COB. – Not at all. Rather, it is important to emphasize that the State’s defense rests with the group of agents responsible for communication and representation before the Court and for guiding and articulating the defense strategy. This defense is also supported by an unwavering group of international lawyers. It is worth noting that our representative, Eduardo Valencia Ospina, has been part of international lawyers from the very beginning and therefore in no way represents a rupture that would endanger the development and changes necessary for a case that has lasted for many years. All of the above, together with the participation of the two assistant agents and advisory teams, undoubtedly strengthens the defense before the Court of sovereign interests of Colombia.

ENS. – What is the role of Raizal representatives in this new lawsuit filed by Managua?

COB. – The presence of assistant agent Elizabeth Taylor is essential to gather Raizales’ emotions so that they are represented in all instances of this process. Various meetings were held with the representatives of Raizal in order to be informed about the process, to respond to their concerns and to take note of their contributions. In conversations with the congregation, it became clear that the focus of the defense in this case and at the hearings in December was two very technical legal questions.

ENS. – If we overcome this third demand, will Colombia no longer be definitively outside the jurisdiction of the Bogotá Pact?

COB. – Indeed, Colombia dissolved the Bogotá Pact and the withdrawal became final a year later, in 2012. Then Colombia would not be subject to new allegations before this court.

ENS. – How do you meet the embassy position?

COB. – With the great responsibility and enthusiasm of being able to provide a quality service to the Colombian State. In the government of the Kingdom of the Netherlands, especially in The Hague, a strategic bilateral agenda is concentrated, along with a significant number of multilateral bodies and jurisdictions of international law. The Hague has not only the International Court of Justice, but also the International Criminal Court, the Permanent Court of Arbitration (of which I am a member), the Organization for the Prohibition of Chemical Weapons and all other institutions. It is of great importance to Colombia. Therefore, it is a great honor and responsibility to serve our country for the fulfillment of important diplomatic missions that will be my responsibility.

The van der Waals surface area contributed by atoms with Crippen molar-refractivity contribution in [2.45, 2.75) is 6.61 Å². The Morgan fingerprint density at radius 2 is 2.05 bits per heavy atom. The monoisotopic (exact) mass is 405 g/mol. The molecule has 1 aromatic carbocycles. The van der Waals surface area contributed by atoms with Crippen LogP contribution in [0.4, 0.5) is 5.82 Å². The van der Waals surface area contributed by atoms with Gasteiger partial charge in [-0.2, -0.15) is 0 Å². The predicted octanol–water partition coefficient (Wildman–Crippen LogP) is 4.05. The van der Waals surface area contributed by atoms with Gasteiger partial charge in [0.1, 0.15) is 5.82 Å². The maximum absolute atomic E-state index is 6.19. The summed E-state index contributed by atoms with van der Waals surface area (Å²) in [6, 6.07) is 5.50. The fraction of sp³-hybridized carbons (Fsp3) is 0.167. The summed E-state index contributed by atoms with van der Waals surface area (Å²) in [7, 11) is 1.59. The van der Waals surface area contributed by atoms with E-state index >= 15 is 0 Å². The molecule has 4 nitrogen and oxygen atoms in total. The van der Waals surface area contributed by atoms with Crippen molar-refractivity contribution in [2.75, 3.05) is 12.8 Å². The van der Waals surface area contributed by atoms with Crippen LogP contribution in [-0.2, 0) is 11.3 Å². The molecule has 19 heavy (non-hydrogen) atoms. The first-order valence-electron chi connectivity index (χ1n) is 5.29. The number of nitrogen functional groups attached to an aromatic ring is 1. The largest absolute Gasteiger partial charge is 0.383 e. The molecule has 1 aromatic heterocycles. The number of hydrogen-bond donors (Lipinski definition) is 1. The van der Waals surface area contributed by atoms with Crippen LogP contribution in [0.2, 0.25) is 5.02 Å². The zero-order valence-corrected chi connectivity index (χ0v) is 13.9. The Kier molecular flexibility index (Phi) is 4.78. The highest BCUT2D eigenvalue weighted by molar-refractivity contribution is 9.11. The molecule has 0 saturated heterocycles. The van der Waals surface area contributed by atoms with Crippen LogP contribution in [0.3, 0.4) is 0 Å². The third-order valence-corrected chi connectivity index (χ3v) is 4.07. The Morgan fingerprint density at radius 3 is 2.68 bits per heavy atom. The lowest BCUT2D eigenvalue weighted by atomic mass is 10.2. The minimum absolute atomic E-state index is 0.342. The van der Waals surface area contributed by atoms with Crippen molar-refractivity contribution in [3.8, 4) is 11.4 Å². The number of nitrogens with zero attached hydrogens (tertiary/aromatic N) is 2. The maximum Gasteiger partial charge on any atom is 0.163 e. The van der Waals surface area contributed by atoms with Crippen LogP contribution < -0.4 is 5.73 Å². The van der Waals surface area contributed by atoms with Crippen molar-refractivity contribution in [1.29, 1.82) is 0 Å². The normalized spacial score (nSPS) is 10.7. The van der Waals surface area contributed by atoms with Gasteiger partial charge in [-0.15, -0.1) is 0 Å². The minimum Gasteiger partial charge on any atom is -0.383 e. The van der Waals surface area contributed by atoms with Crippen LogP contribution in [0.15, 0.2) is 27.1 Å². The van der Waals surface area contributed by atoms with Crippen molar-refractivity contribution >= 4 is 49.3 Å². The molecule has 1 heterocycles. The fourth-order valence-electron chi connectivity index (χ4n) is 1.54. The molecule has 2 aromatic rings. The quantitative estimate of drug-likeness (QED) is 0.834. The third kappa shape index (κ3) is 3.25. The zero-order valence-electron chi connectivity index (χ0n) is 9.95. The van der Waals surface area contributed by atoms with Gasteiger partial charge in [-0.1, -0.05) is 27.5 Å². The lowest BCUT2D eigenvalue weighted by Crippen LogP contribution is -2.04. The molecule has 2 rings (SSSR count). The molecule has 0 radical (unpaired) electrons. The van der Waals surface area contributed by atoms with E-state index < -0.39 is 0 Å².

How did you leave the Javeriana dean of law?

COB. –The Javeriana School of Legal Sciences, which I have directed so far as Dean, is having a wonderful moment, thanks, among other things, to the recent renewal of the high-quality accreditation of our law program for a maximum period of ten years. In addition, it continues with some internationalization and ongoing research strategies that directly strengthen the important teaching activities of our faculty. Likewise, a comprehensive curriculum that offers early victories and is prepared to consolidate a participatory and sophisticated process of academic transformation that will provide new answers to the challenges this era change presents for us is in a moment of reflection. Finally, it remains in the hands of a high-quality faculty and administrative body with broad capabilities to continue to fulfill the Mission of the University and, in particular, to accompany our students and alumni who are central to our profession. to continue to exercise the right in the interest of the continued transformation of our society.